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A New Pier for the New Normal


Dear Source:
My first cruise was on the Carla C in 1972 with my now adult daughter, Linda. I have taken countless cruises since then and my two grandsons have been on dozens with us as a family. Anyone who knows me knows that I love to travel. I worked for Eastern Airlines for more than thirty years and between that experience and cruising, I have seen almost all 50 states and dozens of countries. In my travels, especially throughout the Caribbean, I have seen the way that many islands have invested in their infrastructure to develop harbors and piers along their shorelines. For many years, St. Thomas had the most advanced port in the Eastern Caribbean. Now, when I cruise, many other islands have ports which rival what we have here on St. Thomas. From this perspective, I would like to share my own observations on what we need to do in the Virgin Islands to maintain what we have and advance our cruise industry.
St. Thomas is a cruise port that catches the eye of visitors from the moment they arrive. I have made many friends with frequent cruisers like myself, and most of them want to come back to the Virgin Islands again and again. When I worked for Eastern Airlines, and since then, I knew of many people who came here on a cruise and returned by air for longer stays. Many of these people took time to visit St. Croix and St. John when they came back for an extended vacation. Because I travel to so many islands, I see, firsthand, the development happening in different places. Many lines now have their own private islands, and each time I cruise I notice new tours, exciting port attractions and new or expanded piers. I was excited to read about the new pier that WICO is planning on building. I was wondering when we were going to take notice of St. Maarten, St. Kitts and St. Lucia; even little Tortola is getting in on the mega cruise ship action.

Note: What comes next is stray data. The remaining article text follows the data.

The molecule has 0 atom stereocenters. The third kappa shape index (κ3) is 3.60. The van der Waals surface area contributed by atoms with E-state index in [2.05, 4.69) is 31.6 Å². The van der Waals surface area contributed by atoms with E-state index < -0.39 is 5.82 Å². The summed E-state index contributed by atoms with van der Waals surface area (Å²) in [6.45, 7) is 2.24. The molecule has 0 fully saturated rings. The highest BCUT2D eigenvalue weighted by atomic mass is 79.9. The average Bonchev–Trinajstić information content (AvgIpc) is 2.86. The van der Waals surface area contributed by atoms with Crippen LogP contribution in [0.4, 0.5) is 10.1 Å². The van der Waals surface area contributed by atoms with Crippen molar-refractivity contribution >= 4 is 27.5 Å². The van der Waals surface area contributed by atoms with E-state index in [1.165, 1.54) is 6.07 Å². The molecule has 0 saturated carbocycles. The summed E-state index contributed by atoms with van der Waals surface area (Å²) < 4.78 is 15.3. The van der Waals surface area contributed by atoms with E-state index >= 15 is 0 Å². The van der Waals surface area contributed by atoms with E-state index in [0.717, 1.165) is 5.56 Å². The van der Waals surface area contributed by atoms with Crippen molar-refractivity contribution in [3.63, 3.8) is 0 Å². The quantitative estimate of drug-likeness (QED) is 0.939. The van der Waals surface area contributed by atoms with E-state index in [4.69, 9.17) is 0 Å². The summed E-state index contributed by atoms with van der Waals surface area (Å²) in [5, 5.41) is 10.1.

Now, I am not saying that we have to follow fashion and just react to what other destinations are doing. But, I understand the travel and cruise industry; and I know a few things for sure – ships are getting larger, more people want to cruise, cruisers love the Caribbean, and passengers hate to tender ashore on smaller boats because the ship is anchored at sea. I know and believe that we should diversify our economy, but I also know that we would be shooting ourselves in the foot if we do not invest in the industry that is our bread and butter. To me, that is the bottom line.
I am a Virgin Islander, so I have a lot of respect for our harbor. I have the traveled the world, and I know without a doubt that we live in a beautiful place. However, I also know that my daughter and my grandsons, my nieces and nephews as well as my other family and friends, need to make a living. A couple of weeks ago there were six ships in port. The excitement made me think of the days when St. Thomas was bustling. Taxi drivers were smiling, store clerks and owners were happy… downtown was alive. One of the ships stayed late and I smiled when I sat with friends on the Waterfront at Percy’s Bus Stop and watched it sail out with lights ablaze.
I, for one, want to continue to see the ships come in and out of our harbor. This is how many of us maintain our livelihoods. This is how we hope to build our future. I also want us to continue to find more ways to bring the excitement back to St. Thomas so that visitors have more options for activities when they arrive. Remember, if we are not moving forward, then we are moving backwards.
Marylyn Stapleton, St. Thomas


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